Tokitae's health improving, locals hope it opens the door to her return home

Feared to be deathly ill, Tokitae – an orca plucked from the Salish Sea in 1970 – is on the mend, according to veterinarians.

The news is being met with optimism as activists have held onto hope for years that she could one day return to her ancestral waters.

While many more steps lie ahead, two recent developments are offering hope: the latest news from veterinarians, and the recent decision to "retire" Tokitae from performances.

"This is the first step for her, to understand how she’s doing," said Charles Vinick, the executive director of The Whale Santuary Project.

Tokitae, who has been called Lolita while performing and Sk’aliCh’elh-tenaut by her Lummi relatives, has lived in a small tank for roughly 52 years. Earlier this year news broke that she was severely ill – the new vet report released by ‘Friends of Lolita,’ indicates that she’s now on the mend.

'Let's bring her home'; Hopes renewed to bring Tokitae the orca back to Puget Sound

A team of independent veterinarians has been invited to the Miami Seaquarium to examine Tokitae the orca, and many are hoping she is in good health to one day return to Puget Sound.

As Vinick explained to FOX 13, the fact that their independent veterinarians were even allowed to make contact was a major step. The park’s new owners, The Dolphin Company, has been more open to communication with outside groups interested in Tokitae’s future. The group is even expected to release monthly reports online.

"Having that level of transparency, is frankly, unprecedented in terms of Lolita’s life," said Vinick. "We’ve not had this opportunity before to bring independent veterinarians into a discussion to evaluate her."

The aspirational goal, according to Vinick, is to move her back to the Pacific Northwest. In fact, his team has long been working the Sacred Lands Conservancy (Sacred Seas) on a living document that outlines steps that would need to take place. However, both Vinick and Sacred Seas have made it clear they can’t rush progress.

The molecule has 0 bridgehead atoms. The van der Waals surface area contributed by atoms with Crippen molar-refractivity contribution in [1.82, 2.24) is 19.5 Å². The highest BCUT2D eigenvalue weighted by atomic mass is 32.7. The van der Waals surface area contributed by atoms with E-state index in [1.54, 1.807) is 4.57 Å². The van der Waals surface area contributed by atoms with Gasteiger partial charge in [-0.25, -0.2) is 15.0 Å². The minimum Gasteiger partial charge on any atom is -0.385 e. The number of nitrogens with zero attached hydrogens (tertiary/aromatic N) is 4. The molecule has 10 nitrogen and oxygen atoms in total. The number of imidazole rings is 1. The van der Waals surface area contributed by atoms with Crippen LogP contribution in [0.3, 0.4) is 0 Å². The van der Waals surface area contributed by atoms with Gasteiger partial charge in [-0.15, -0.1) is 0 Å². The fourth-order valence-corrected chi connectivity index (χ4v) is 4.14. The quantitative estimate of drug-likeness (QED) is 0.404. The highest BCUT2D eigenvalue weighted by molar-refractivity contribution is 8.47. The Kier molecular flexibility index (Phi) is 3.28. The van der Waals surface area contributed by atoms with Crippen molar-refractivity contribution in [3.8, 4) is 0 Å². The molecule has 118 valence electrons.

"We’re letting Sk’aliCh’elh-tenaut lead us," said Squil-le-he-le (Raynell Morris), a Lummi tribal member and vice president of Sacred Sea. "We love and respect her. She’s been there over 52 years – so it has to be in the most sensitive, loving and caring way for her. It’s not about my timeframe. If it was, I’d have had her home. That’s not what’s best for her."

Morris told FOX 13 that they’re working with the Miami Seaquarium to slowly adjust her enrichment program – they’ve started to pump calming, natural sounds into the stadium where her tank is. She hopes that they’ll consider adding other elements that would re-associate her with the Salish Sea including sights and sounds that would be common here.

Miami Seaquarium ending shows with aging orca taken from Puget Sound

The new owners of the Miami Seaquarium will no longer stage shows with its aging orca Lolita, originally named Tokitae, under an agreement with federal regulators.

The story of Tokitae stretches back to the late 60s and 70s when groups rounded up members of the Southern Resident orca pods and captured them for sale. Whale catchers would toss noisemakers into the water to herd orca like cattle into a narrow area – then they’d block the entrance to pull the babies out of the water. Dozens of orca were captured this way. Tokitae is the only whale from those captures that is still alive.

The history of whales being removed from the Salish Sea is even more challenging when you consider their current plight – Tokitae is a member of L-Pod, part of the Southern Resident orcas. Less than 80 are alive today, and they’re considered an endangered species in both the U.S. and Canada.

While too old to birth new calves, there is hope she can contribute to her pod. Orcas are a highly intelligent species with their own complex form of communication. They have complex relationships, and a social hierarchy.

Lummi Nation calls the Southern Residents qwe ‘lhol mechen,’ or ‘our relations under the waters.’ As Morris explains, their hurt is reflected in her tribe.

"We care about all the Southern Resident killer whales," she said. "They’re our relatives – when they’re hurting it reflects us. We mirror that pain in our family and in our community."